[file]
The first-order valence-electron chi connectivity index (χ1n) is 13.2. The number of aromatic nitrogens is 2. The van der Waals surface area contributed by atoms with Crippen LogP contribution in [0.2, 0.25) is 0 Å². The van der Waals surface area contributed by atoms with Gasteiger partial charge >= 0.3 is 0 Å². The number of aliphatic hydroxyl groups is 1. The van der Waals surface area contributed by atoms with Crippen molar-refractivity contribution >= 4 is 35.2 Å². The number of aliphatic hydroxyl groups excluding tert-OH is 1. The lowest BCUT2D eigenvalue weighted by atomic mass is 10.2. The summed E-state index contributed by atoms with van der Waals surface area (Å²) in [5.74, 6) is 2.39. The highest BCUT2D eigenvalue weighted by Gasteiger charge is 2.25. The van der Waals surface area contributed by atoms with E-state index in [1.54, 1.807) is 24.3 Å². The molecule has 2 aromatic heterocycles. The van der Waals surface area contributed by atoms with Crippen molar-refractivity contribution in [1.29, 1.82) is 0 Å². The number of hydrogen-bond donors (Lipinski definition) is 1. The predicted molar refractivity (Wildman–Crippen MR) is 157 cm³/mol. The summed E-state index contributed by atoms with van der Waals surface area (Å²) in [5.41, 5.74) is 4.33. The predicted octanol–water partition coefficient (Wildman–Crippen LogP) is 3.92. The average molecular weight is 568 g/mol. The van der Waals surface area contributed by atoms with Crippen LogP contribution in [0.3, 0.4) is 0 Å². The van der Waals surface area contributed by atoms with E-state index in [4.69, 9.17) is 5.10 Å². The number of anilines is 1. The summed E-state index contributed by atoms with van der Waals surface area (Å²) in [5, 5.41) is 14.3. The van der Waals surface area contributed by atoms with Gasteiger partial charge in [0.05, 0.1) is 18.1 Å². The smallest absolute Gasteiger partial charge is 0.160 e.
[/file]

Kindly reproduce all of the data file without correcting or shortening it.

The first-order valence-electron chi connectivity index (χ1n) is 13.2. The number of aromatic nitrogens is 2. The van der Waals surface area contributed by atoms with Crippen LogP contribution in [0.2, 0.25) is 0 Å². The van der Waals surface area contributed by atoms with Gasteiger partial charge >= 0.3 is 0 Å². The number of aliphatic hydroxyl groups is 1. The van der Waals surface area contributed by atoms with Crippen molar-refractivity contribution >= 4 is 35.2 Å². The number of aliphatic hydroxyl groups excluding tert-OH is 1. The lowest BCUT2D eigenvalue weighted by atomic mass is 10.2. The summed E-state index contributed by atoms with van der Waals surface area (Å²) in [5.74, 6) is 2.39. The highest BCUT2D eigenvalue weighted by Gasteiger charge is 2.25. The van der Waals surface area contributed by atoms with E-state index in [1.54, 1.807) is 24.3 Å². The molecule has 2 aromatic heterocycles. The van der Waals surface area contributed by atoms with Crippen molar-refractivity contribution in [1.29, 1.82) is 0 Å². The number of hydrogen-bond donors (Lipinski definition) is 1. The predicted molar refractivity (Wildman–Crippen MR) is 157 cm³/mol. The summed E-state index contributed by atoms with van der Waals surface area (Å²) in [5.41, 5.74) is 4.33. The predicted octanol–water partition coefficient (Wildman–Crippen LogP) is 3.92. The average molecular weight is 568 g/mol. The van der Waals surface area contributed by atoms with Crippen LogP contribution in [0.3, 0.4) is 0 Å². The van der Waals surface area contributed by atoms with E-state index in [4.69, 9.17) is 5.10 Å². The number of anilines is 1. The summed E-state index contributed by atoms with van der Waals surface area (Å²) in [5, 5.41) is 14.3. The van der Waals surface area contributed by atoms with Gasteiger partial charge in [0.05, 0.1) is 18.1 Å². The smallest absolute Gasteiger partial charge is 0.160 e.